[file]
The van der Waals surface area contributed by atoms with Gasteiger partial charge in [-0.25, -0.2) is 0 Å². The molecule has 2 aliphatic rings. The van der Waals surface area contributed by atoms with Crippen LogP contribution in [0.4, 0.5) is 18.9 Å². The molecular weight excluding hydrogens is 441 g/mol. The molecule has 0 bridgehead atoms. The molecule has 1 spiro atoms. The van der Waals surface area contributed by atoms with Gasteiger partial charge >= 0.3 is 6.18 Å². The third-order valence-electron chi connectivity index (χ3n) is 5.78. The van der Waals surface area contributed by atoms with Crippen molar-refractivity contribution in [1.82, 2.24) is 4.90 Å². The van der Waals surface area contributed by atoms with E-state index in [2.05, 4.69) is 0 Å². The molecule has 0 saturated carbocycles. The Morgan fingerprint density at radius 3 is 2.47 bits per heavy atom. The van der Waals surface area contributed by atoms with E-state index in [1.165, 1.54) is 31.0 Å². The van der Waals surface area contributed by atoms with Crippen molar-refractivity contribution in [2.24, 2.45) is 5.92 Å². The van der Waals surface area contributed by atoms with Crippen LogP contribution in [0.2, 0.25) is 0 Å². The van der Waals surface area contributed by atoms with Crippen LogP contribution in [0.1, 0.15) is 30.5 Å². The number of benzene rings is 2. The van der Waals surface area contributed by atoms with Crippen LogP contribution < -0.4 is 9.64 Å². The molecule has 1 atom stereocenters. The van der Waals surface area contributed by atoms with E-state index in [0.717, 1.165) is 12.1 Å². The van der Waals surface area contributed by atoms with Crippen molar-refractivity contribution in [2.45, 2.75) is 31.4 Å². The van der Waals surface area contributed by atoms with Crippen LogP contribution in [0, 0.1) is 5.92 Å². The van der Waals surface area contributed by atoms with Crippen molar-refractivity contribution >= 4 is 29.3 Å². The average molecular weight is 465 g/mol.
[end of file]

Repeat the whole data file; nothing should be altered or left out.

The van der Waals surface area contributed by atoms with Gasteiger partial charge in [-0.25, -0.2) is 0 Å². The molecule has 2 aliphatic rings. The van der Waals surface area contributed by atoms with Crippen LogP contribution in [0.4, 0.5) is 18.9 Å². The molecular weight excluding hydrogens is 441 g/mol. The molecule has 0 bridgehead atoms. The molecule has 1 spiro atoms. The van der Waals surface area contributed by atoms with Gasteiger partial charge >= 0.3 is 6.18 Å². The third-order valence-electron chi connectivity index (χ3n) is 5.78. The van der Waals surface area contributed by atoms with Crippen molar-refractivity contribution in [1.82, 2.24) is 4.90 Å². The van der Waals surface area contributed by atoms with E-state index in [2.05, 4.69) is 0 Å². The molecule has 0 saturated carbocycles. The Morgan fingerprint density at radius 3 is 2.47 bits per heavy atom. The van der Waals surface area contributed by atoms with E-state index in [1.165, 1.54) is 31.0 Å². The van der Waals surface area contributed by atoms with Crippen molar-refractivity contribution in [2.24, 2.45) is 5.92 Å². The van der Waals surface area contributed by atoms with Crippen LogP contribution in [0.2, 0.25) is 0 Å². The van der Waals surface area contributed by atoms with Crippen LogP contribution in [0.1, 0.15) is 30.5 Å². The number of benzene rings is 2. The van der Waals surface area contributed by atoms with Crippen LogP contribution < -0.4 is 9.64 Å². The molecule has 1 atom stereocenters. The van der Waals surface area contributed by atoms with E-state index in [0.717, 1.165) is 12.1 Å². The van der Waals surface area contributed by atoms with Crippen molar-refractivity contribution in [2.45, 2.75) is 31.4 Å². The van der Waals surface area contributed by atoms with Crippen LogP contribution in [0, 0.1) is 5.92 Å². The van der Waals surface area contributed by atoms with Crippen molar-refractivity contribution >= 4 is 29.3 Å². The average molecular weight is 465 g/mol.